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AI, graph databases among top BI and analytics trends

Leading trends in BI and analytics include machine learning, multi-cloud and graph databases. IT expert William McKnight details in a webinar how they'll affect enterprises.

Machine learning, graph databases and multi-cloud -- William McKnight, president of McKnight Consulting Group, sees these as some of today's top enterprise BI and analytics trends.

McKnight advised IT professionals to seize on important BI and analytics trends and work on putting the technolgies to use in their organization to help build a more advanced analytics future.

"What we really need are champions and leaders out there that are going to pick up the helm and find ways to get the stuff in the enterprise and get it moving towards bottom-line business success," McKnight said in a recent Dataversity webinar. "Momentum is paramount."

McKnight culled his trend predictions from several large-scale surveys he conducted, as well as from observing his clients. Although some of the BI and analytics trends that he detailed may not surprise forward-thinking IT professionals, they're all already starting to affect large enterprises in tangible ways.

From BI to AI

William McKnightWilliam McKnight

In the webinar, McKnight said the best use for enterprise's data will be training AI algorithms.

"AI algorithms are going to be important, and they are obviously trained on great data," he said. "So, a mantra of mine is: 'Let no data escape.' If you've been letting data escape, you are just hamstringing your future AI efforts."

In an interview, Forrester analyst Boris Evelson said he agreed with McKnight's view, adding that AI is unquestionably one of the biggest BI and analytics trends in 2019 -- specifically, machine learning. "With machine learning, BI professionals can … find and identify every kind of pattern, trend, correlation, signal," Evelson said.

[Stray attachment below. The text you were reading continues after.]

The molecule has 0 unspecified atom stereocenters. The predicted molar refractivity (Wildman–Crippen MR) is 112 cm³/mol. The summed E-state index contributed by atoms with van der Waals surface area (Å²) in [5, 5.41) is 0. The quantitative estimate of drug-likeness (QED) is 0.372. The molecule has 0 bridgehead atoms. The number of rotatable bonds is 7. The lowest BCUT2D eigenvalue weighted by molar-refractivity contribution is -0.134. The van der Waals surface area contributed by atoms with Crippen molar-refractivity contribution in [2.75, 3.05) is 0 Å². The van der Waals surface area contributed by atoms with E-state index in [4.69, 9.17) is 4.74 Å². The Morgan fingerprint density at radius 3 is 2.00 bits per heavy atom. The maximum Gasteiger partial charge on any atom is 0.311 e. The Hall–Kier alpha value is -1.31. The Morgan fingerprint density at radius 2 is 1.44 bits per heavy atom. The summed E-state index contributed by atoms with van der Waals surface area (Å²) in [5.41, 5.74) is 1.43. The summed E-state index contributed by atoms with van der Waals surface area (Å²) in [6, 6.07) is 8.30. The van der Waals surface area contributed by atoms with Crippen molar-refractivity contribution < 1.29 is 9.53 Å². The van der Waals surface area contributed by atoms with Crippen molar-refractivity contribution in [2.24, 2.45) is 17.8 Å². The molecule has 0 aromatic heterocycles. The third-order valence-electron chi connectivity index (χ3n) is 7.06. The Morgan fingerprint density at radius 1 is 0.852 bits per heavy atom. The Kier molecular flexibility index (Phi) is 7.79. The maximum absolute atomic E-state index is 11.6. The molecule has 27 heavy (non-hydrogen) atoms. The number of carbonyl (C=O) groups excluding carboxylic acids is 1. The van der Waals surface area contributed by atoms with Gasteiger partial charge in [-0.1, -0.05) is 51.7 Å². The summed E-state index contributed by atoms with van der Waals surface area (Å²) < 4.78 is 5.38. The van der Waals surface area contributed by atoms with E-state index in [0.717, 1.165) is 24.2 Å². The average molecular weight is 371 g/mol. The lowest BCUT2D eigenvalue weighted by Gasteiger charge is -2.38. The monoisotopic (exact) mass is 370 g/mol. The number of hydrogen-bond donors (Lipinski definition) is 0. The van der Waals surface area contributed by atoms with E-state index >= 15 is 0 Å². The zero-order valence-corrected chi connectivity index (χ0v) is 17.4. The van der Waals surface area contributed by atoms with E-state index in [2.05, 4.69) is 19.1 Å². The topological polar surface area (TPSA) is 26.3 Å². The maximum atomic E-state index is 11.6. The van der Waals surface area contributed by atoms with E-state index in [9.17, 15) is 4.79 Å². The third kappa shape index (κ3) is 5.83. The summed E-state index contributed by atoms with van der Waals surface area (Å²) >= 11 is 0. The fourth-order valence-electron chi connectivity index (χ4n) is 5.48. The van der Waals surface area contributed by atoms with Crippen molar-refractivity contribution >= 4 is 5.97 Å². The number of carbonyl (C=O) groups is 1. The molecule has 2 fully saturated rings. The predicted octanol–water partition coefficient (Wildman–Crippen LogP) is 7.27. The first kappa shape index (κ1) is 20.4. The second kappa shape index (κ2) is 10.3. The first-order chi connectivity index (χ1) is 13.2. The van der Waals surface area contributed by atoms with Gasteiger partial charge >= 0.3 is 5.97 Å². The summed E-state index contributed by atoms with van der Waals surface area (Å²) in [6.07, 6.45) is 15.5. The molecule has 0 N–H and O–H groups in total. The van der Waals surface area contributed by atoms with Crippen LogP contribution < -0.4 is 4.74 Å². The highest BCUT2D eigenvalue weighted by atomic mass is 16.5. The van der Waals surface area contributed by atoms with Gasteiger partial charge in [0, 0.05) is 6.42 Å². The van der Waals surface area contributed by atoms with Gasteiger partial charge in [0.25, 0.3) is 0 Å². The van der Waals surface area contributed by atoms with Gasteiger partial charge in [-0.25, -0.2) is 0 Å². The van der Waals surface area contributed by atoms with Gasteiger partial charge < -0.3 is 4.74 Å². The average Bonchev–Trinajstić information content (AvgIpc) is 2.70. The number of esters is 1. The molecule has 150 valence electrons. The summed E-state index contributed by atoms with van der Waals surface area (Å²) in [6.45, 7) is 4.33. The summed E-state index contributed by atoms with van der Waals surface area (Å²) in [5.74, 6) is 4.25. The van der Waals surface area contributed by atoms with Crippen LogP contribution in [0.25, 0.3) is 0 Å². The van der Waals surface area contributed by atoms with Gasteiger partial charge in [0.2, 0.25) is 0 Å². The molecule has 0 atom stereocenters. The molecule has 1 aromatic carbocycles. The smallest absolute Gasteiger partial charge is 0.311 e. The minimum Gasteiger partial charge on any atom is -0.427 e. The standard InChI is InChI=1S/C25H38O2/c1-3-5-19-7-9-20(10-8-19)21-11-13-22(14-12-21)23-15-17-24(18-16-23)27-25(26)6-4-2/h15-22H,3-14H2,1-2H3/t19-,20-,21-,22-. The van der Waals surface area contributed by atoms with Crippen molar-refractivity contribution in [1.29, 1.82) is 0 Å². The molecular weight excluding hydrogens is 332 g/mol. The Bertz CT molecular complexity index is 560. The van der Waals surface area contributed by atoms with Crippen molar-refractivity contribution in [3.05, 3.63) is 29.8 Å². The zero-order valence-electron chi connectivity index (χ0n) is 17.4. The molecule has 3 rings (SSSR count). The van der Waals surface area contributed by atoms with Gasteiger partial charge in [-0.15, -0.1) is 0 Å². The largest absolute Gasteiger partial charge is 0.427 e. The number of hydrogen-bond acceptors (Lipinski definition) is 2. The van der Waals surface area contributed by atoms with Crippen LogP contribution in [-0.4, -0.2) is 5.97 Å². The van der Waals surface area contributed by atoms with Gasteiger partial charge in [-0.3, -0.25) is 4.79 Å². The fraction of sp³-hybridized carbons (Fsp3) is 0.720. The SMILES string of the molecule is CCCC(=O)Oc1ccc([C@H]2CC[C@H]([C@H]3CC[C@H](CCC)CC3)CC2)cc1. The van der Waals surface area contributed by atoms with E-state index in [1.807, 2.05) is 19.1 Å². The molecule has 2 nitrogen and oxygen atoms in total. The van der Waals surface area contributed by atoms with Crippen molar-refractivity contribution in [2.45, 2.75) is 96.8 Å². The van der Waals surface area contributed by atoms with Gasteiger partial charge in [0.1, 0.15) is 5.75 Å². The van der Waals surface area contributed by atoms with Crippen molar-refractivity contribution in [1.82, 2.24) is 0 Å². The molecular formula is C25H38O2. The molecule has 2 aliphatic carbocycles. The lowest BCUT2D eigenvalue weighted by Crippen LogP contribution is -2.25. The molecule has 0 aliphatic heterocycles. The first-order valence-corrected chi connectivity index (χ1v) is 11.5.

McKnight said his clients often ask him how to architect the data management environments for what he sees as the inevitable AI-dominated future. He said his best answer is to create a strong data infrastructure. This includes effective foundational structures, such as a data lake, data warehouse or data mart.

A mantra of mine is: 'Let no data escape.' If you've been letting data escape, you are just hamstringing your future AI efforts.
William McKnightPresident, McKnight Consulting Group

McKnight said he's also challenging his clients to change any initiative they've labeled as BI to AI and think about doing that initiative as AI.

"If you think of the initiative as writing reports, building key performance indicators or something of that nature, you're never going to get there in terms of thinking about it as AI," McKnight said. "You have to get behind the reasoning for the report and the reasoning for the KPI."

"You have to understand why something is being done, and oftentimes, when you get to that why, that is what you can disrupt with artificial intelligence," he added.

That doesn't necessarily mean AI will dominate the BI and analytics trends in coming years, Evelson said. "A more appropriate statement would be enhancing or improving, as in 'improve BI/analytics with AI,'" he said.

A good way to introduce AI into enterprises is through automation, McKnight added. He said he's seeing many BI vendors using AI to automate processes and insights.